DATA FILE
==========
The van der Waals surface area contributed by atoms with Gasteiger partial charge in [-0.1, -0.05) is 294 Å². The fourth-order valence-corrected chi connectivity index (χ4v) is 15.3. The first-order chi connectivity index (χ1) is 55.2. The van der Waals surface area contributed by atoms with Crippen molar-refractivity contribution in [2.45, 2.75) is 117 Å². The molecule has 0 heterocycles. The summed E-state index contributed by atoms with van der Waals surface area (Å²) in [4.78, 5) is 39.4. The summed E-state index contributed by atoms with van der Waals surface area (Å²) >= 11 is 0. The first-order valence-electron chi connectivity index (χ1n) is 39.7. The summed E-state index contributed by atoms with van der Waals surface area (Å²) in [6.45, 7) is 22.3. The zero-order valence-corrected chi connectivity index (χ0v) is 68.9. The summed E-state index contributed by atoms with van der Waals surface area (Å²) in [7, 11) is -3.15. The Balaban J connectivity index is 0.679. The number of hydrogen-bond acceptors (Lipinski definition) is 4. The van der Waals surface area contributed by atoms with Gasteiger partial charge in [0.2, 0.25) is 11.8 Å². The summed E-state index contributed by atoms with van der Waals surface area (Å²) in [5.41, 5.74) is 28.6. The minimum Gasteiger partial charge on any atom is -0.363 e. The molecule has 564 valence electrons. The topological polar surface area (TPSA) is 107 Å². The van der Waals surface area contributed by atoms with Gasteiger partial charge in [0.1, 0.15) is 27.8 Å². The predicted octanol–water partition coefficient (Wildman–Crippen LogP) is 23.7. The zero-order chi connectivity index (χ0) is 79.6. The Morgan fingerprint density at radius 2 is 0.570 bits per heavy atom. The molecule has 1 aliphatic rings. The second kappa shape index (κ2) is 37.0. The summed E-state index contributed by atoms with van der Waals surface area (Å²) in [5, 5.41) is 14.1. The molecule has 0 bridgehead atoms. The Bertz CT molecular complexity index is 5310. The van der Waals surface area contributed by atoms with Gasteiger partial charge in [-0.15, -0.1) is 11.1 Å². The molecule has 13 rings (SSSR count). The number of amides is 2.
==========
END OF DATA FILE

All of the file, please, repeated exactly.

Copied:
The van der Waals surface area contributed by atoms with Gasteiger partial charge in [-0.1, -0.05) is 294 Å². The fourth-order valence-corrected chi connectivity index (χ4v) is 15.3. The first-order chi connectivity index (χ1) is 55.2. The van der Waals surface area contributed by atoms with Crippen molar-refractivity contribution in [2.45, 2.75) is 117 Å². The molecule has 0 heterocycles. The summed E-state index contributed by atoms with van der Waals surface area (Å²) in [4.78, 5) is 39.4. The summed E-state index contributed by atoms with van der Waals surface area (Å²) >= 11 is 0. The first-order valence-electron chi connectivity index (χ1n) is 39.7. The summed E-state index contributed by atoms with van der Waals surface area (Å²) in [6.45, 7) is 22.3. The zero-order valence-corrected chi connectivity index (χ0v) is 68.9. The summed E-state index contributed by atoms with van der Waals surface area (Å²) in [7, 11) is -3.15. The Balaban J connectivity index is 0.679. The number of hydrogen-bond acceptors (Lipinski definition) is 4. The van der Waals surface area contributed by atoms with Gasteiger partial charge in [0.2, 0.25) is 11.8 Å². The summed E-state index contributed by atoms with van der Waals surface area (Å²) in [5.41, 5.74) is 28.6. The minimum Gasteiger partial charge on any atom is -0.363 e. The molecule has 564 valence electrons. The topological polar surface area (TPSA) is 107 Å². The van der Waals surface area contributed by atoms with Gasteiger partial charge in [0.1, 0.15) is 27.8 Å². The predicted octanol–water partition coefficient (Wildman–Crippen LogP) is 23.7. The zero-order chi connectivity index (χ0) is 79.6. The Morgan fingerprint density at radius 2 is 0.570 bits per heavy atom. The molecule has 1 aliphatic rings. The second kappa shape index (κ2) is 37.0. The summed E-state index contributed by atoms with van der Waals surface area (Å²) in [5, 5.41) is 14.1. The molecule has 0 bridgehead atoms. The Bertz CT molecular complexity index is 5310. The van der Waals surface area contributed by atoms with Gasteiger partial charge in [-0.15, -0.1) is 11.1 Å². The molecule has 13 rings (SSSR count). The number of amides is 2.